"Poundcake" featured the sound of a battery-operated power drill, which Eddie held to the pickups of his guitar and revved, creating the intro.

The instrumental "316" is named for the March 16, 1991, birthday of Eddie's son Wolfgang, who later went on to be Van Halen's last bass player, although the song predates his birth (as part of it was used by Eddie at the beginning of his guitar solo on tour, as seen on Live Without a Net, and was originally written for 5150).[12] On Wolfgang's 25th birthday on March 16, 2016, his mother Valerie Bertinelli posted a photo on her Facebook page of her and Eddie during her pregnancy with the caption "Ed playing 316 on my growing tummy, before he knew he would call it 316" Eddie can be seen in the photo playing an acoustic guitar on top of Valerie's pregnant belly.[13]

The song "Top of the World" features a riff that was first heard on a studio recording during the outro of the 1984-era hit "Jump". However on bootleg and official (but unreleased) recordings of Van Halen concerts during the original David Lee Roth era, the riff can sometimes be heard being played at the end of "Dance The Night Away", the most notable being at the end of 1983 Us Festival performance of the song.[14] "Top of the World" was played directly after "Jump" on the For Unlawful Carnal Knowledge Tour and appears immediately after it on the Best of Both Worlds compilation.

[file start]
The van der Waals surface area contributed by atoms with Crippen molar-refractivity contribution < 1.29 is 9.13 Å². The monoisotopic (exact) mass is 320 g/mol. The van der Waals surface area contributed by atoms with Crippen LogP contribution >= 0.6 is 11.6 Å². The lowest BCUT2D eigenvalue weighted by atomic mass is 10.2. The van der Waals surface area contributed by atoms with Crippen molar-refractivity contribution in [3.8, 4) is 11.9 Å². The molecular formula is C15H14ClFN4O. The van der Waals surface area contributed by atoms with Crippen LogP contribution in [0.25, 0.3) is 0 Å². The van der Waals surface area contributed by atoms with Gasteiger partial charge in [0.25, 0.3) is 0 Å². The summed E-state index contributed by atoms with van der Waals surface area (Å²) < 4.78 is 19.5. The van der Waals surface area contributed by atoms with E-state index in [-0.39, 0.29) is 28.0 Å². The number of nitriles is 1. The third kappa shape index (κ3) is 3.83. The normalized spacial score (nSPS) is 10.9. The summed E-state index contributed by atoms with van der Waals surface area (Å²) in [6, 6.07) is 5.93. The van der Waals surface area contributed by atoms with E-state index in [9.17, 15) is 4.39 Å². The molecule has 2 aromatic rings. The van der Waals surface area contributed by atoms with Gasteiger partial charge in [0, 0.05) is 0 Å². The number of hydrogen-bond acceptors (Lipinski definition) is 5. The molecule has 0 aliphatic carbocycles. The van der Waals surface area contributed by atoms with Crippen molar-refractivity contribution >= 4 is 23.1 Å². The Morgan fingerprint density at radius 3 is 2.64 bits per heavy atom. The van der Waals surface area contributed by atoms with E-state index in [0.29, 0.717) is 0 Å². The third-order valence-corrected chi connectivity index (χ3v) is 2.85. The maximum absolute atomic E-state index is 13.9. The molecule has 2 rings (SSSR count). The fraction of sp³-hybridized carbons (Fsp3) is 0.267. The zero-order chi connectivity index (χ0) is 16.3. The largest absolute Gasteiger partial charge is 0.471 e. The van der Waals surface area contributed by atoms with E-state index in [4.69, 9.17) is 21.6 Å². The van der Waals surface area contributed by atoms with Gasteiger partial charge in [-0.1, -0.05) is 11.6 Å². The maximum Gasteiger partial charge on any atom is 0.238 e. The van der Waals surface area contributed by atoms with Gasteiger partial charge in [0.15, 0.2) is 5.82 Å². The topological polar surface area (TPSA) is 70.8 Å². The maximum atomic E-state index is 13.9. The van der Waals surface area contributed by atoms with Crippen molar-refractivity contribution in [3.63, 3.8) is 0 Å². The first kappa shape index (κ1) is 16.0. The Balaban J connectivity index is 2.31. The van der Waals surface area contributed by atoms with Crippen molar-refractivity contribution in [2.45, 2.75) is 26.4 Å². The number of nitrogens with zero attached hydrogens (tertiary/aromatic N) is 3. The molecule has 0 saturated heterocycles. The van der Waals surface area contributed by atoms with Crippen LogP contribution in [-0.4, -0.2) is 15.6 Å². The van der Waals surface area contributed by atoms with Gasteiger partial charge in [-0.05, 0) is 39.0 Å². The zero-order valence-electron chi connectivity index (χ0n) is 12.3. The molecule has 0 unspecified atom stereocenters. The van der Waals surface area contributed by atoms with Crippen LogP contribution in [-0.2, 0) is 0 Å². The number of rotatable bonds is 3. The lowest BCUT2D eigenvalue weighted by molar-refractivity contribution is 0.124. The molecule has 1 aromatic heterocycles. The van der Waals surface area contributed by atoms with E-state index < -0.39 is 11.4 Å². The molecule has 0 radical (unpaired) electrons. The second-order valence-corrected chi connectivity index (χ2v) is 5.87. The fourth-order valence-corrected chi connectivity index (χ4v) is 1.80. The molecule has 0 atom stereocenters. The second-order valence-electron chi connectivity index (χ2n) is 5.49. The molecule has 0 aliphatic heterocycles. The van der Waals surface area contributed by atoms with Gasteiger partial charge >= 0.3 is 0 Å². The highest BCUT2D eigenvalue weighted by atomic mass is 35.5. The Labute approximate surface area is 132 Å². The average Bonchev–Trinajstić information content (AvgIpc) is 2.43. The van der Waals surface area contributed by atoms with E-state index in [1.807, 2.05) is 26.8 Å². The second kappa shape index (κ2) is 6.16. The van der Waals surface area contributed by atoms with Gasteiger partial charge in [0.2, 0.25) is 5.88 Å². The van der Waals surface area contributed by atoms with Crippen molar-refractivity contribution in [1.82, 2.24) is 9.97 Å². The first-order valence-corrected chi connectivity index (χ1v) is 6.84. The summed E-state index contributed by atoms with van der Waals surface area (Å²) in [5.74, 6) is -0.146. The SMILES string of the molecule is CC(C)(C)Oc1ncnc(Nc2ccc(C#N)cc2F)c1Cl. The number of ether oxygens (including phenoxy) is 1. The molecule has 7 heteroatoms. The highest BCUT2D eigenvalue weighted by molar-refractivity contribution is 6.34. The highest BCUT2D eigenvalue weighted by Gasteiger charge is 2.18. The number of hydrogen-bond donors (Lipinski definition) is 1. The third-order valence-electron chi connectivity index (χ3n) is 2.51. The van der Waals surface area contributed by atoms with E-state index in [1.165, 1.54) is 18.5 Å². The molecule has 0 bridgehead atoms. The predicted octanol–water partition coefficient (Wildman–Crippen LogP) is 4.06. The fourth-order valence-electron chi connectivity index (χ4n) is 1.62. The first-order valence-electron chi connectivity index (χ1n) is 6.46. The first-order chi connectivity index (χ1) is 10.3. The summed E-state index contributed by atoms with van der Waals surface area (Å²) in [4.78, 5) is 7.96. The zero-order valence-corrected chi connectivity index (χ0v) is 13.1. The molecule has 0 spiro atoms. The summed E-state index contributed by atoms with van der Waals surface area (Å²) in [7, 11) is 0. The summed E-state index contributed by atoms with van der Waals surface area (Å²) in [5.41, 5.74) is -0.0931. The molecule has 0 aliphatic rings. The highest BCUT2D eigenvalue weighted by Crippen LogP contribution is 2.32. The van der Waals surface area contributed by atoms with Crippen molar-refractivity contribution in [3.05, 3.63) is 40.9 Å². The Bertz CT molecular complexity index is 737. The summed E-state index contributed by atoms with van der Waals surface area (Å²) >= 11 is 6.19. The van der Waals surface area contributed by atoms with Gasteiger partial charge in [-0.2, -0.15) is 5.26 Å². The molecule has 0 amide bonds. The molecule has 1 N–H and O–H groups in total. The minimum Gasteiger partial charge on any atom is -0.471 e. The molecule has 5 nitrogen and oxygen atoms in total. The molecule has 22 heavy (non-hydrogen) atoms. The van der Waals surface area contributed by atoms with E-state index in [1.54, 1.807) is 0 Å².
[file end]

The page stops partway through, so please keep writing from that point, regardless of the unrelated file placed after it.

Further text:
Critical reception[edit]

Professional ratings
Review scores
Entertainment WeeklyC[16]
Christgau's Consumer Guide(dud)[17]
Rolling Stone[18]
Ultimate Guitar

Rolling Stone's John Milward rated the album two out of five stars, explaining that it "is so stuffed with zigzagging guitars and blustery vocals that it almost forgets to rock. Eddie Van Halen, who probably has more guitars than teeth, upends such a tackle box of hooks that they only start to surface after repeated listenings. Tasteful simplicity, which is never really simple at all, would have proved a better course to follow." He concluded that the guitars "are busier, the beats are heavier, and the fun is fleeting. Van Halen has chops to burn, but For Unlawful Carnal Knowledge, like its lumbering opening track and first single, 'Poundcake', is stale."[18]

Gina Arnold of Entertainment Weekly gave the album a C and said, "It would be nice to believe that the acronym formed by the title of Van Halen's new, top-charting album was intended as a covert blow against censorship in America. Unfortunately, it's far more likely that the punny name merely indicates VH's love of the kind of bathroom talk that third graders think is funny. [...] For Unlawful Carnal Knowledge doesn't contain even one mind-numbingly catchy melody. Only 'Top of the World' and 'The Dream Is Over' come close to working up a truly fist-thrusting chorus, and the gist of the latter—'dream another dream, this dream is over'—may well be advice that Van Halen and their fans ought to take to heart."[16]

In his Consumer Guide, Robert Christgau gave the album a "dud" rating.[17]